In Carbon Tracker’s paper, It’s Closing Time: The Huge Bill to Abandon Oilfields Comes Early, we explained how the oil and gas industry is legally obligated to plug and abandon (P&A) wells, but it hasn’t set aside the resources to do so. Billion Dollar Orphans estimates that plugging 2.6 million documented onshore wells in the U.S. alone will cost $280 billion. This estimate excludes costs to plug an additional estimated 1.2 million undocumented onshore wells. The below map previews the total bond amount and total liability amount by state.
Available bonding data suggests that states on average have secured less than 1% of that amount in surety bonds — and that assumes every insurer can and will pay. This means that oil and gas producing states are susceptible to serial operator defaults and exposed to hundreds of billions of dollars in orphan well liability risk.
Moreover, by not requiring the savings, states continue to make matters worse. Failing to require adequate bonding gives operators every incentive to spend on drilling more wells or pay investors first whilst pushing closure costs down the road.
Recent bankruptcies are showing the cracks in this system, as some states have thrown in the towel and allowed debtors to abandon unplugged wells to the state.
States can act now to protect their citizens and taxpayers. By increasing bond amounts to reflect actual costs, states can shift financial responsibility to an industry where it belongs and simultaneously position themselves to receive U.S. federal aid.
Plugging Liability and Related Surety Bonds, Key States
Made with Visme The ARO portal and CTI’s analysis explores the below questions regarding oilfield P&A obligations:
- How much will it cost my state to plug all of its oil and gas wells?
- How much will it cost my company to plug all of its oil and gas wells?
- What percentage of the plugging costs in my state are secured with some form of financial assurance?
- For my state, what percentage of my company’s liability is secured with some form of financial assurance?
- What is the overall picture for my state?
- Which companies have the largest liabilities?
Click on the questions to follow the links to the ARO portal pages.
View our ARO User Manual.
Rural Opportunity Office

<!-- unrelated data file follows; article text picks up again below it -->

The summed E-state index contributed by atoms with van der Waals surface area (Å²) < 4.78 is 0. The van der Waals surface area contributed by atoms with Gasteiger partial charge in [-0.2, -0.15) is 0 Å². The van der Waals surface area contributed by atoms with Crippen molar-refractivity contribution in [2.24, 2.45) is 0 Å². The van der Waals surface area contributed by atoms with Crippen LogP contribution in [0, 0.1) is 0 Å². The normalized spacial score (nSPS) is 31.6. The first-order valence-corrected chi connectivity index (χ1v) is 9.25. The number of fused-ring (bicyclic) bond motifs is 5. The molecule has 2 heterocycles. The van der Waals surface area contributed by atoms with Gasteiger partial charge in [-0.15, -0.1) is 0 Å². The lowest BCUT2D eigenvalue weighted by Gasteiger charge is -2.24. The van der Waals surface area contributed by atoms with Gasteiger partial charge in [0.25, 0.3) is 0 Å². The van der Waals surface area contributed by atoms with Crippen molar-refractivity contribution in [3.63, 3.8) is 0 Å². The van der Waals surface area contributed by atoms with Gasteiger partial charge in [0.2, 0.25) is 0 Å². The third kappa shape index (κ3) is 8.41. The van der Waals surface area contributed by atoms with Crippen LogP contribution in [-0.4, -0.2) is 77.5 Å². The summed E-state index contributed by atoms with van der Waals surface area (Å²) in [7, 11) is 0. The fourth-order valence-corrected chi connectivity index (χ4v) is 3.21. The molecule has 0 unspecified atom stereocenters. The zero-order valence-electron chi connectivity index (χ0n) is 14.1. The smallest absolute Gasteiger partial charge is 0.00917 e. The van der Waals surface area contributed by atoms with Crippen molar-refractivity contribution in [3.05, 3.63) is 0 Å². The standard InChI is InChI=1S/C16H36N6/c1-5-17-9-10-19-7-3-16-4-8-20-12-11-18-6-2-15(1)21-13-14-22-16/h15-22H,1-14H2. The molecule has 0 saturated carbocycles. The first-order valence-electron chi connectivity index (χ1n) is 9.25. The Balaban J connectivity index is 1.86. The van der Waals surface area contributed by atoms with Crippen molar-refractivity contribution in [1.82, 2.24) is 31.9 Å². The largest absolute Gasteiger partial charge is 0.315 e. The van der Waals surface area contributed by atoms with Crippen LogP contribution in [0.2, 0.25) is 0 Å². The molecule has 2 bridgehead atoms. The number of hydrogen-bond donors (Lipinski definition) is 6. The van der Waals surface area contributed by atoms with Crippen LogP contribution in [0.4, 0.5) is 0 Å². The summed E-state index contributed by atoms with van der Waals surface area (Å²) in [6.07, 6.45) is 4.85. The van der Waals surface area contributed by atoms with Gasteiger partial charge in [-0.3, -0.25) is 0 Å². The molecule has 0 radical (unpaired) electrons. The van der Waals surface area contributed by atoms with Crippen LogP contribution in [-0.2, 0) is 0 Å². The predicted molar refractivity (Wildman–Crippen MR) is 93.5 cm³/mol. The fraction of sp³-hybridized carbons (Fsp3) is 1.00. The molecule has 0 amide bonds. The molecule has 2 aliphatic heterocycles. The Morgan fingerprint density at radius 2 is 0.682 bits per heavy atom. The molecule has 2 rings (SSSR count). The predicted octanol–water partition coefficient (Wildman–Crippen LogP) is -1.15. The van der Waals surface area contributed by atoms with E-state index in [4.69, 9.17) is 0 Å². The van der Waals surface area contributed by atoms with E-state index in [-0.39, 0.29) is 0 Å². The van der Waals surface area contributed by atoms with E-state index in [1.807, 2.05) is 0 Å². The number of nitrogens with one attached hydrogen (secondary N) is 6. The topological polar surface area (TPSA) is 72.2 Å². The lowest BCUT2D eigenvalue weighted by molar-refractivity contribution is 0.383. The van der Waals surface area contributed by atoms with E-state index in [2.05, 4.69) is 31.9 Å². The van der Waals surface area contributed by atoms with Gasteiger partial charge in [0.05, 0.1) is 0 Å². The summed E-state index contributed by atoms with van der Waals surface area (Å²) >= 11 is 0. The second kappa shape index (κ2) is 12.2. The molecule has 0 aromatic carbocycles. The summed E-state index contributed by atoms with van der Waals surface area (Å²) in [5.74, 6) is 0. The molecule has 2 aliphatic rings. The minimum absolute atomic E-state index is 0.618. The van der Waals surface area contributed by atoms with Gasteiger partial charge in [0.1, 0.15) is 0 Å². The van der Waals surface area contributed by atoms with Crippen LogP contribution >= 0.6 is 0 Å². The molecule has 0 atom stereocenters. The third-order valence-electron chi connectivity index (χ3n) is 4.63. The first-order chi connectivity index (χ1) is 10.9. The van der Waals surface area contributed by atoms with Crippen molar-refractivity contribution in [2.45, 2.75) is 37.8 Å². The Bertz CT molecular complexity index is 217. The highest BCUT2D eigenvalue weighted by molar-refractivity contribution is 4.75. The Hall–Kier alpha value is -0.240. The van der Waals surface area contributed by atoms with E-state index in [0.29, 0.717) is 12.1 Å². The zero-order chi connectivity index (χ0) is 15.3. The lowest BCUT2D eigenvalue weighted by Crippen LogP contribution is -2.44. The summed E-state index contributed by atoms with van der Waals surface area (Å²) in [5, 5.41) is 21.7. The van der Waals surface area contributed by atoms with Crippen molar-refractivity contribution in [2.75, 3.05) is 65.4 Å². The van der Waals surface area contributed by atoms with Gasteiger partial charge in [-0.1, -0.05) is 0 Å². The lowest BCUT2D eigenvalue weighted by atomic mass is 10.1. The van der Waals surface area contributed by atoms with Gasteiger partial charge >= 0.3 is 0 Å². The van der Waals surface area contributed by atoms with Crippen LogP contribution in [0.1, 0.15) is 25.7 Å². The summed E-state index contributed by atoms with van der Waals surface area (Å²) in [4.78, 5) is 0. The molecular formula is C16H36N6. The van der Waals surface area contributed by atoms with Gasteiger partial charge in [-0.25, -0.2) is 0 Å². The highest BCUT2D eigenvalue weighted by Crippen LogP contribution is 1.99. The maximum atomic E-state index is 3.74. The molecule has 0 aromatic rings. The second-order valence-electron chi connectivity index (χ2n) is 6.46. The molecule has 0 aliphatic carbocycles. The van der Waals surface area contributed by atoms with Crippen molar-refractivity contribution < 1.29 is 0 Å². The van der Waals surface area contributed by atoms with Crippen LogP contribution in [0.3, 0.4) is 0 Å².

The Rural Opportunity Office supports rural communities across Colorado with a focus on supporting manufacturers. The office consists of three rural opportunity representatives that serve eastern, western, and southern regions. Each representative lives within the region of the state that they support.
The representatives are responsible for:
- overseeing and executing programs such as the Rural Technical Assistance Program
- coordinating rural strategy for their regions
- working with other OEDIT offices including the Small Business Development Center Network, Minority Business Office, and the Colorado Employee Ownership Office
- partnering with Manufacturer’s Edge
Rural Programs and Funding
Colorado Rural Resiliency and Recovery Roadmaps
This program provides technical assistance and grants for regional teams of rural communities to drive economic relief, recovery, diversification and long-term resilience.
Rural Technical Assistance Program
This program helps rural communities create economic development strategies by providing free technical assistance and consulting services.
Rural Jump-Start Program
This program helps economically distressed communities attract new businesses and jobs.
Enterprise Zone Program
This program encourages development in economically distressed areas of the state through tax incentives.
Location Neutral Employment Community Matching Grant
This grant provides marketing funds to help rural areas attract out-of-state companies to create new jobs in their communities.
Talk to Your Rural Representative
We have three rural representatives who live in the regions that they represent. They work closely with economic development offices in their regions to understand and support the differing needs of each area.